TL;DR: We have a Community Forum (yay!), you can come and join it here: community.crossref.org.
Community is fundamental to us at Crossref, we wouldn’t be where we are or achieve the great things we do without the involvement of you, our diverse and engaged members and users. Crossref was founded as a collaboration of publishers with the shared goal of making links between research outputs easier, building a foundational infrastructure making research easier to find, cite, link, assess, and re-use.
Event Data uncovers links between Crossref-registered DOIs and diverse places where they are mentioned across the internet. Whereas a citation links one research article to another, events are a way to create links to locations such as news articles, data sets, Wikipedia entries, and social media mentions. We’ve collected events for several years and make them openly available via an API for anyone to access, as well as creating open logs of how we found each event.
2020 wasn’t all bad. In April of last year, we released our first public data file. Though Crossref metadata is always openly available––and our board recently cemented this by voting to adopt the Principles of Open Scholarly Infrastructure (POSI)––we’ve decided to release an updated file. This will provide a more efficient way to get such a large volume of records. The file (JSON records, 102.6GB) is now available, with thanks once again to Academic Torrents.
Our colleague and friend, Kirsty Meddings, passed away peacefully on 10th December at home with her family, after a sudden and aggressive cancer. She was a huge part of Crossref, our culture, and our lives for the last twelve years.
Kirsty Meddings is a name that almost everyone in scholarly publishing knows; she was part of a generation of Oxford women in publishing technology who have progressed through the industry, adapted to its changes, spotted new opportunities, and supported each other throughout.
The Crossmark button gives readers quick and easy access to the current status of an item of content, including any corrections, retractions, or updates to that record.
Research doesn’t stand still: even after publication, articles can be updated with supplementary data or corrections. It’s important to know if the content being cited has been updated, corrected, or retracted - and that’s the assurance that publishers can offer readers by using Crossmark. It’s a standardized button, consistent across platforms, revealing the status of an item of content, and can display any additional metadata the member chooses. Crucially, the Crossmark button can also be embedded in PDFs, which means that members have a way of alerting readers to changes months or even years after it’s been downloaded.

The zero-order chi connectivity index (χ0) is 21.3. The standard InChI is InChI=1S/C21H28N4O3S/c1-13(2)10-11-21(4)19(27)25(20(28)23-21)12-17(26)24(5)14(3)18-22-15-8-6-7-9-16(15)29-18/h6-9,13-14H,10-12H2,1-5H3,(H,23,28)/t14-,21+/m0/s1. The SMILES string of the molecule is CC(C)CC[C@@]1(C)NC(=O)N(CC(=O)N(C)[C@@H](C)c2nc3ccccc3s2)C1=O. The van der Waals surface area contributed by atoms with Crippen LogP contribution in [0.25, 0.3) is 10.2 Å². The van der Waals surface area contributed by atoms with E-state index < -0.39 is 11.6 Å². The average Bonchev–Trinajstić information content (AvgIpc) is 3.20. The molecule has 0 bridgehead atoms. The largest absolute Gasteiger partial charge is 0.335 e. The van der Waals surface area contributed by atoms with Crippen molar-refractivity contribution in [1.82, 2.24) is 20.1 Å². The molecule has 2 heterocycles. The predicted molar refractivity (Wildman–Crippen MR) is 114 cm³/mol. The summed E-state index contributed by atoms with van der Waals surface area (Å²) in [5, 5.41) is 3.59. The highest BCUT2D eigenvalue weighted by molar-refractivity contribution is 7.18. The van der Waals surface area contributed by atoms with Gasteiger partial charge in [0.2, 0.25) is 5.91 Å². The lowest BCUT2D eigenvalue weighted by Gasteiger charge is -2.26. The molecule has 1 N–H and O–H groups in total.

With one click, you can see if content has been updated, corrected, or retracted, and access valuable additional metadata provided by the member, such as key publication dates (submission, revision, acceptance), authors’ ORCID iDs, content type, plagiarism screening status, and information about funding, license, peer review, and location of research data.
Additional Crossmark metadata is entirely optional, and determined by the member. We are not setting any particular guidelines for types of additional record metadata, although we expect that guidelines and best practices may emerge from within communities of interest or within disciplines. Learn more about the retraction guidelines published by the Committee on Publication Ethics (COPE).
For the purposes of Crossmark, there are two categories of updates: minor and major changes.
Minor changes include correcting formatting and spelling. There are no substantive changes you would need to alert the reader to, so the Crossmark status is current. If changes don’t affect the crediting or interpretation of the work, the Crossmark status remains as it is. This also applies to article versioning - if the changes between versions of a work don’t reflect major changes in the content of the paper, keep the Crossmark status as current.
Major changes affect the Crossmark status of the work, as Crossmark is geared towards letting readers know about significant changes to the published literature. Substantial changes, such as the retraction of an article due to an error, or the addition or removal of an author, should be reflected in a work’s Crossmark status. It is good practice to publish a notice of correction or retraction (with its own DOI) and not put it behind access control. This allows readers to follow the link in the Crossmark button and find further details about the update.